Once in awhile we meet Henry. He may be your child. Henry inspires and teaches that we all belong together. Tonight I am writing about Inclusion, in particular, one young spirit who overcame many obstacles, and his devoted mother. Mama love. Get your tissues, this story is like Rudy, Rocky and every feel-good inspirational book and movie, ever. Be sure to watch Henry's last basketball game with someone you love.
Before I moved to Eugene to be with my kids, my husband and I had a historic home in the middle of nowhere, Northern California. There were a couple of towns nearby, but our house was a kind of hang-out, with a pond, barn, community gardens, wildllife and berries. I was teaching at nearby Chapman University, and tutoring a lot of kids at the property. One day Patricia Storrs brought Henry over to work in the garden and see the house. He had been reluctant, fearful of the 1858 ghosts, incuding Mark Twain.
Henry stayed in the car for over an hour. Patti and I checked on him, let him garner courage, and then he walked the property, house and had a great time touring on his own. It was joyous seeing him emerge from that car and do his thing. I knew that day that Henry is special, in the very best way.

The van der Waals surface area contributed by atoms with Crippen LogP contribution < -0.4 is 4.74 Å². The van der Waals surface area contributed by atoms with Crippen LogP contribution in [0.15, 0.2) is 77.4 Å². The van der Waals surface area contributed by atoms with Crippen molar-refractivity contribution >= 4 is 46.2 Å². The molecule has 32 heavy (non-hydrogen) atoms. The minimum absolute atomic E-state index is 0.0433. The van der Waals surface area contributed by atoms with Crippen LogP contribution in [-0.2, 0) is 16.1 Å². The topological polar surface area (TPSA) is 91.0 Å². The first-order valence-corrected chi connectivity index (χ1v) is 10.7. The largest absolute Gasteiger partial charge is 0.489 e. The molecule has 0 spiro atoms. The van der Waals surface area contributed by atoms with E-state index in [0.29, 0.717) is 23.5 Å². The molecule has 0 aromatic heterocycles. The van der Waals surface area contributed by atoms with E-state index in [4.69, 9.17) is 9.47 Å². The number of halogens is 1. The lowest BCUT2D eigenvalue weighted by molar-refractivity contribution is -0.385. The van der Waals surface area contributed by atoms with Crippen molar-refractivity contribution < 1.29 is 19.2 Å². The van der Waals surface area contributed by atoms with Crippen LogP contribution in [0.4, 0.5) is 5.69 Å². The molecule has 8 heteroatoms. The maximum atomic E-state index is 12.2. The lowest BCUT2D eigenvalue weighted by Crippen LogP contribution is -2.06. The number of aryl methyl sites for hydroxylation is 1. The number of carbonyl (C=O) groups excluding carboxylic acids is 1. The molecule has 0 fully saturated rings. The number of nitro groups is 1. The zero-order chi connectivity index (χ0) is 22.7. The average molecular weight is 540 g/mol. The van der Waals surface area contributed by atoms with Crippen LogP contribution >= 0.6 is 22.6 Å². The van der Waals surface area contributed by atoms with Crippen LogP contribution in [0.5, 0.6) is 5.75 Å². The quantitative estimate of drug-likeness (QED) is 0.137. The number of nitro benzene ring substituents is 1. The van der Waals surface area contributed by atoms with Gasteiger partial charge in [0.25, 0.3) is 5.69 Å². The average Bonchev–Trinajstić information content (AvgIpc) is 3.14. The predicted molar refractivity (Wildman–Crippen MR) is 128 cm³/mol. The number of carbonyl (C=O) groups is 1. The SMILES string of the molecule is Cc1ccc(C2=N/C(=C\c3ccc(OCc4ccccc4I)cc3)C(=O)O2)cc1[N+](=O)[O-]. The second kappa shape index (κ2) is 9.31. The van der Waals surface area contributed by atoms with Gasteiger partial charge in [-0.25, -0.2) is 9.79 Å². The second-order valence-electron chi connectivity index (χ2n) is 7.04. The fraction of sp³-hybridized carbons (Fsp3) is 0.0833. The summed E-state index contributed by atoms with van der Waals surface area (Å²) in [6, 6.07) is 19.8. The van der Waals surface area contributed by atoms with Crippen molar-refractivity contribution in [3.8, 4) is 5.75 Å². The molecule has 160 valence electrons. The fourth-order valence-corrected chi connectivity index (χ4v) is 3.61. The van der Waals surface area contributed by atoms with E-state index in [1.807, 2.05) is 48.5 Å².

Henry is a hometown hero.
While Principal, we had the District LH class on our campus. First thing I did was move the kids from the trailer in the North Forty right into the middle of our campus. Our students were fully included, or nearly, most of the day and participated in every school project, club and activity. The class was in charge of the the wildlife compound outside their door. These kids were our Henry, believe me.